When home and school work together, children thrive. Recognising this, PLD provides an extensive range of resources including parent manuals, developmental milestones, information sheets, and videos. These materials offer essential support for parents, caregivers, and the broader community. They can be easily shared through newsletters, websites, and various communication chanels.

If you are concerned about a child’s development it is highly recommended that both home and school collaborate to access support services in order to cater to the child’s learning needs. Research consistently shows that early intervention leads to better outcomes for the child. If a child is facing challenges in oral language or pre-literacy skills, consider consulting a Speech Pathologist. For difficulties related to movement and motor skills, seeking guidance from an Occupational Therapist is advised.

PLD no longer operates a clinic, please communicate directly to your child’s school for recommendations.

Navigate through the tabs below:

Parent Resources for Early Years

Kindergarten (WA/QLD/SA/TAS), Preschool (NSW/ACT/NT/VIC)

Parent Resources for Foundation

Pre-Primary (WA), Kindergarten (NSW/ACT), Prep (QLD/VIC/TAS), Reception (SA), Transition (NT)

Parent Resources for Year 1 & 2
Decodable Reading Books
Frequently Asked Questions

Where can I purchase PLD Decodable Reading Books?

You can find detailed product descriptions and place an online order here:

Foundation – Semester 1

Foundation – Semester 2

    FAQs for Parents

    My child’s school uses PLD programs and decodable reading books. Who is PLD?

    PLD stands for Promoting Literacy Development.

    PLD is an evidence-based Australian literacy program designed to develop your child’s reading and writing skills.

    What is phonics and why is it important?

    Phonics teaches your child that speech sounds are represented by letters or groups of letters, enabling your child to read and spell words. If your child knows the letter or letters that represent the sounds in words they are able to sound out words while reading and spell words accurately while writing.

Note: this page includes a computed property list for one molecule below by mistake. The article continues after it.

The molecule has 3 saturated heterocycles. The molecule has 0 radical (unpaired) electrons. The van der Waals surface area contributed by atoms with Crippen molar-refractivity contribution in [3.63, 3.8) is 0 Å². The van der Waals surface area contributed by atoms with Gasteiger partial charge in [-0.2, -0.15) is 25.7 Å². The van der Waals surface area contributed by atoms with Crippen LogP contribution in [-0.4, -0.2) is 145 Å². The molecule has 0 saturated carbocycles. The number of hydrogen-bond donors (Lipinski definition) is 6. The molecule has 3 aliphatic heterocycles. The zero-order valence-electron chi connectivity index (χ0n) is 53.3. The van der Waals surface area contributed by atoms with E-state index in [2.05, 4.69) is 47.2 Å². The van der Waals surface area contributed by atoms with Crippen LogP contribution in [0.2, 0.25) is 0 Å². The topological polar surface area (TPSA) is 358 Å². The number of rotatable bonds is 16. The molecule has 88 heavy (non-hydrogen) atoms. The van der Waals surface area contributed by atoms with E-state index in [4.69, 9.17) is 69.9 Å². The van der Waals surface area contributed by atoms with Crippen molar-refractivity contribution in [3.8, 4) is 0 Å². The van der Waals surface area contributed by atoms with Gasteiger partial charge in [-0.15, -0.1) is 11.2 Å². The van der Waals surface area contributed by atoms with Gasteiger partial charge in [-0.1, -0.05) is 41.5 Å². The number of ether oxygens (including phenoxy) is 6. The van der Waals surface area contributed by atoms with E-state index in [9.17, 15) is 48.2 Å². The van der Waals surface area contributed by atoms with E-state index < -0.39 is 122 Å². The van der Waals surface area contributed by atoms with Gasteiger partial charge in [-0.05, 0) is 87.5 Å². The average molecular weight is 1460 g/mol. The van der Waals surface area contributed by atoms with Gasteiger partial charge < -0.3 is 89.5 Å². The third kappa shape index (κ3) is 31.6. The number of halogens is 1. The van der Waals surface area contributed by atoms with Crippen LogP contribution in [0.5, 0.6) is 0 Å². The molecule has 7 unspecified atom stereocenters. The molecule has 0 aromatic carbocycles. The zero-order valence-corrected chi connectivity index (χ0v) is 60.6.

How is synthetic phonics different to levelled reading books?

    In synthetic phonics your child is encouraged to sound out unknown words e.g., ‘net’ is broken up into its sounds /n/ /e/ /t/ and then read as a whole word  /net/. Remember to prompt your child to add a finger tracking underneath the letters n-e-t as they say the sounds. 

    Levelled reading books on the other hand encourage children to guess the word based on a picture clue and rote learn books from memorisation rather than reading each word.

    What are decodable reading books and why are they important?

    Your child’s teacher will gradually teach groups of letters to the class. Decodable reading books only use the sounds your child knows so that they can successfully read the book provided to you. Decodable reading books allow for your child to practise the letter-sounds taught within the context of a book with words and sentences. Repeated practice of decodable reading material will eventually lead to fast automatic reading.

    What do parents do when working with decodable reading books at home?

    1. Review the sounds presented in the book, does your child know all the sounds presented on page 1?

    2. Read the words on page 1 as a warm up. Help your child when they get stuck by asking them to say the sounds in the word or help them by stretching the word out e.g., /mmmmeeet/ “what’s the word?” ‘Met’. 

    3. Read the Heart words on page 1. Tell them the word if they are unsure. 

    Start reading together. Ask your child to track underneath each word or letter using their pointer finger. Refer to the ‘tips to help early readers’ section on page 2 to support your child if they are struggling.

    How do I help my child when they get stuck on a word?

    For some children reading is easy, however some children will find reading difficult. When your child gets stuck on a word try these strategies to help your child read the words:

    1. Ask your child to say each sound and listen to hear the word.

    2. If they are still unable to read the word, ask your child to listen as you say the word one sound at a time and they put it together to form a whole word.

    3. If your child is still unsure of the word, stretch out the word e.g., /mmmaaaat/ and if they are still unable to read the word, provide the word for them.

    What if my child is reading every word slowly and sounding out every word?

    Reading slowly and sounding out each word even when it comes up multiple times in a text is normal when your child is first learning to read. Some children will need to read a word only a few times before it is automatically and quickly read, for others it may need to be hundreds of times before they can read the words without sounding them out.

    What else can I do to support my child’s reading?

    Engage in shared book reading with children’s picture books to foster language development and enhance their listening comprehension. Repeated readings of the same book, coupled with discussion and comprehension questions can deepen understanding and enjoyment around book reading. 

    Ask your school to provide you with PLD’s Comprehension Questions resource for your child to be provided with a list of children’s books and their accompanying comprehension questions.

    FAQs for Teachers

    Decodable Reader Downloads